How A Mint Julep May Have Inspired A Drinking Straw Industry Revolution

The mystique of a mint julep reaches way back in time, with claims that rudimentary versions of the drink existed well before today's genteel, front-porch-sipping cocktail. The sweetened liquid had dubious medicinal value in earlier generations, serving as a hangover cure, treatment for nausea, or an aid for making medications go down easier, explains Bevvy. But it certainly transformed itself by the 1800s.

It appears in literature and films — hello, Daisy Buchanan in "The Great Gatsby" — as well as classic songs, including Ray Charles' 1961 cover of "One Mint Julep." It's also the traditional Kentucky Derby cocktail; no surprise, since the drink features Bourbon from Kentucky, where most of the world's Bourbon whiskey supply originates, according to CNBC. 

Since the mint julep has inspired so many components of American culture, one more connection shouldn't come as a surprise — but it likely will. It has to do with the drinking straw. These days we take this basic drinking implement for granted these days, but just imagine early versions of the straw. In the past straws were constructed out of something far less palatable than the plastic or paper ones now funneling icy cold liquids down our throats, and we have mint julep to thank for the switch, at least in a roundabout sort of way.

From cigarette holder to cocktail companion

Who better than a manufacturer of paper cigarette holders to transform the mechanics of causal drinking straws? Though seemingly incongruous, both were long and cylindrical, which sparked an idea in the mind of Marvin Stone, an American inventor in the 1800s whose factory created paper cigarette holders according to the Lemelson Center of the Smithsonian Institute.

As the story goes, Stone was relaxing with friends after work one evening, enjoying a mint julep cocktail sipped through a traditional straw made of ryegrass. The natural material inevitably deteriorated as it soaked in the liquid, depositing soggy particles in his otherwise delicious mint julep. Inspiration hit, perhaps aided by the Bourbon in his julep, and Stone went on to create the first paper drinking straw.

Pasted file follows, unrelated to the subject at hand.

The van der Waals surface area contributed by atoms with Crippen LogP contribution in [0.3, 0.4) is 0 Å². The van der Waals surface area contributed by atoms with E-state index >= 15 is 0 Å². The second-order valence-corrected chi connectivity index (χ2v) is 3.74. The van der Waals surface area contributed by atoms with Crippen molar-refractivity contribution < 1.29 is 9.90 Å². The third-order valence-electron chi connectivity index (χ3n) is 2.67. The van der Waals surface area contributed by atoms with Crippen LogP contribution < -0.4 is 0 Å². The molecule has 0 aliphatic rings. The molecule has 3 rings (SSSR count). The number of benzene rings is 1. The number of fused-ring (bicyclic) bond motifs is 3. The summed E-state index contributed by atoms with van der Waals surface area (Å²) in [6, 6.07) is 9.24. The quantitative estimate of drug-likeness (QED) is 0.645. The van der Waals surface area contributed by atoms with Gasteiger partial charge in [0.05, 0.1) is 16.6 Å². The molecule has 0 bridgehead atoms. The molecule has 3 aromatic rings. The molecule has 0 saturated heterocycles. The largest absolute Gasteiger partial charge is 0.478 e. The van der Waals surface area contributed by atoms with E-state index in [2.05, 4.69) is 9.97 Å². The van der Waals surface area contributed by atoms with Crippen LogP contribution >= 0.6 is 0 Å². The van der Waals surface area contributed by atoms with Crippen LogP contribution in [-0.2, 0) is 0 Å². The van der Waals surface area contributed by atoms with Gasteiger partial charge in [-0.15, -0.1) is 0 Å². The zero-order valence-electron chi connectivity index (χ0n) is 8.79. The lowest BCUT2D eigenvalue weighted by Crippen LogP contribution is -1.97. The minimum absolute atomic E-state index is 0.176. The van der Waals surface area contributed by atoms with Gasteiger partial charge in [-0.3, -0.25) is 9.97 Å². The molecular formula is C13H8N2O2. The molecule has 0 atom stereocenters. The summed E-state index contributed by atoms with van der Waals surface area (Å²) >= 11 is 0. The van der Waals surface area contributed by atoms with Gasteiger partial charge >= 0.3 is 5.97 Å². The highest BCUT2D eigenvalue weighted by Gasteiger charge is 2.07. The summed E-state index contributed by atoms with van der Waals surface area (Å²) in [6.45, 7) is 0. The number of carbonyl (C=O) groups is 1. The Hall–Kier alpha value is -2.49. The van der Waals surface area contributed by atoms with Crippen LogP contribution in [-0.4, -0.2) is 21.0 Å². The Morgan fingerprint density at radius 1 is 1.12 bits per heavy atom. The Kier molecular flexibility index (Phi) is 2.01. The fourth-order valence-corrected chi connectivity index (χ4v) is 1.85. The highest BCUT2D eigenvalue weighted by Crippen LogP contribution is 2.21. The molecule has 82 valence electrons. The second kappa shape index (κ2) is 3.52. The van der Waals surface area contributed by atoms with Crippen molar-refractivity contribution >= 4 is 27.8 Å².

The prototype was simply paper sheets wrapped around a pencil, which would then be glued together after the pencil was removed. Tembo Paper reveals that Martin settles on a straw length of 8.5 inches to keep imbibers from having their lips touch the rims of their glass, and the width chosen to prevent seeds from cocktail fruits from clogging the straw. The straw's sturdiness came from Filipino Manila hemp, known for its durability in fishing nets and other marine applications. Stone eventually patented his paper drinking straw in 1888.

Within a few years, Stone had revolutionized the drinking straw industry, his company producing as many as two million paper straws per day. Though his invention fell prey to plastic manufacturing for several decades, today's enlightenment over plastic's environmental impacts has reignited a liquid love affair with paper straws.